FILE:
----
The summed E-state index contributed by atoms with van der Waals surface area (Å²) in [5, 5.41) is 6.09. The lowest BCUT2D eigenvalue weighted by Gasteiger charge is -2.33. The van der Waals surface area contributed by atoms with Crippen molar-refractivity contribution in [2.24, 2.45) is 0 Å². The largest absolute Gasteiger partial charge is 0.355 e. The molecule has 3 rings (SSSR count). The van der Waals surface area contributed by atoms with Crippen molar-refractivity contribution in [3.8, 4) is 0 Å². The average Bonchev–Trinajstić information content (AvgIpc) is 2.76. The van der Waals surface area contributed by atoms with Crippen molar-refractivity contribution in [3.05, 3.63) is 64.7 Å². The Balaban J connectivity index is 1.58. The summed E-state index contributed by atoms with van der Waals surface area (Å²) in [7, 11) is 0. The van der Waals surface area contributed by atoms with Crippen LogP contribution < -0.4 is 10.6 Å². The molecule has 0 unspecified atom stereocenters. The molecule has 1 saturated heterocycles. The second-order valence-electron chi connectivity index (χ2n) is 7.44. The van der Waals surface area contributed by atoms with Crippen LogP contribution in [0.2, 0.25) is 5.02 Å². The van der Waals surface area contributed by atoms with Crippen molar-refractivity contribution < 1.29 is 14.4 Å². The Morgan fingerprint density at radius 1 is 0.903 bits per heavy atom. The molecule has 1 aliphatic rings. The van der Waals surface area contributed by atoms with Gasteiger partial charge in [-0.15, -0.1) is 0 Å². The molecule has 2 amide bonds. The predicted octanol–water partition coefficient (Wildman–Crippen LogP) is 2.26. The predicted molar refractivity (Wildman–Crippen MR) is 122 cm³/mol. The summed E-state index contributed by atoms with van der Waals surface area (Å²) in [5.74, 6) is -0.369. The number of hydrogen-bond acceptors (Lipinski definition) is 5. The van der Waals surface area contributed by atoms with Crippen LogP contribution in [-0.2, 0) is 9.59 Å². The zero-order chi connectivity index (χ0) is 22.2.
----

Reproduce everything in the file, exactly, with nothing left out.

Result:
The summed E-state index contributed by atoms with van der Waals surface area (Å²) in [5, 5.41) is 6.09. The lowest BCUT2D eigenvalue weighted by Gasteiger charge is -2.33. The van der Waals surface area contributed by atoms with Crippen molar-refractivity contribution in [2.24, 2.45) is 0 Å². The largest absolute Gasteiger partial charge is 0.355 e. The molecule has 3 rings (SSSR count). The van der Waals surface area contributed by atoms with Crippen molar-refractivity contribution in [3.8, 4) is 0 Å². The average Bonchev–Trinajstić information content (AvgIpc) is 2.76. The van der Waals surface area contributed by atoms with Crippen molar-refractivity contribution in [3.05, 3.63) is 64.7 Å². The Balaban J connectivity index is 1.58. The summed E-state index contributed by atoms with van der Waals surface area (Å²) in [7, 11) is 0. The van der Waals surface area contributed by atoms with Crippen LogP contribution < -0.4 is 10.6 Å². The molecule has 0 unspecified atom stereocenters. The molecule has 1 saturated heterocycles. The second-order valence-electron chi connectivity index (χ2n) is 7.44. The van der Waals surface area contributed by atoms with Crippen LogP contribution in [0.2, 0.25) is 5.02 Å². The van der Waals surface area contributed by atoms with Crippen molar-refractivity contribution < 1.29 is 14.4 Å². The Morgan fingerprint density at radius 1 is 0.903 bits per heavy atom. The molecule has 1 aliphatic rings. The van der Waals surface area contributed by atoms with Gasteiger partial charge in [-0.15, -0.1) is 0 Å². The molecule has 2 amide bonds. The predicted octanol–water partition coefficient (Wildman–Crippen LogP) is 2.26. The predicted molar refractivity (Wildman–Crippen MR) is 122 cm³/mol. The summed E-state index contributed by atoms with van der Waals surface area (Å²) in [5.74, 6) is -0.369. The number of hydrogen-bond acceptors (Lipinski definition) is 5. The van der Waals surface area contributed by atoms with Crippen LogP contribution in [-0.2, 0) is 9.59 Å². The zero-order chi connectivity index (χ0) is 22.2.